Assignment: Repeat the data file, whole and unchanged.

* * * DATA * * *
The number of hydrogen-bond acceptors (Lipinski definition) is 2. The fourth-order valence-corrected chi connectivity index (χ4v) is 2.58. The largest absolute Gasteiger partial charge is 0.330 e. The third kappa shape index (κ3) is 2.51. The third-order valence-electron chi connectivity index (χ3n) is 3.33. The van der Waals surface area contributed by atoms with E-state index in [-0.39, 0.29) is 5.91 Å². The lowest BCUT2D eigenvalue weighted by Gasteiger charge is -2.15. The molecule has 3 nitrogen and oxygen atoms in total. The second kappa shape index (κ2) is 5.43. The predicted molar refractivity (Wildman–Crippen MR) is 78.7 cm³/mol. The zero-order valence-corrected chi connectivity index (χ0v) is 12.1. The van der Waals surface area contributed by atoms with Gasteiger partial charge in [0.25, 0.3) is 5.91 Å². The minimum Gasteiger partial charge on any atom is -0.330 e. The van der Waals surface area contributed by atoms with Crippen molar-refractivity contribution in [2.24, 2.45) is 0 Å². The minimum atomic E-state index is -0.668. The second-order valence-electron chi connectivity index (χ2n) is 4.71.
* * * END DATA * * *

The number of hydrogen-bond acceptors (Lipinski definition) is 2. The fourth-order valence-corrected chi connectivity index (χ4v) is 2.58. The largest absolute Gasteiger partial charge is 0.330 e. The third kappa shape index (κ3) is 2.51. The third-order valence-electron chi connectivity index (χ3n) is 3.33. The van der Waals surface area contributed by atoms with E-state index in [-0.39, 0.29) is 5.91 Å². The lowest BCUT2D eigenvalue weighted by Gasteiger charge is -2.15. The molecule has 3 nitrogen and oxygen atoms in total. The second kappa shape index (κ2) is 5.43. The predicted molar refractivity (Wildman–Crippen MR) is 78.7 cm³/mol. The zero-order valence-corrected chi connectivity index (χ0v) is 12.1. The van der Waals surface area contributed by atoms with Gasteiger partial charge in [0.25, 0.3) is 5.91 Å². The minimum Gasteiger partial charge on any atom is -0.330 e. The van der Waals surface area contributed by atoms with Crippen molar-refractivity contribution in [2.24, 2.45) is 0 Å². The minimum atomic E-state index is -0.668. The second-order valence-electron chi connectivity index (χ2n) is 4.71.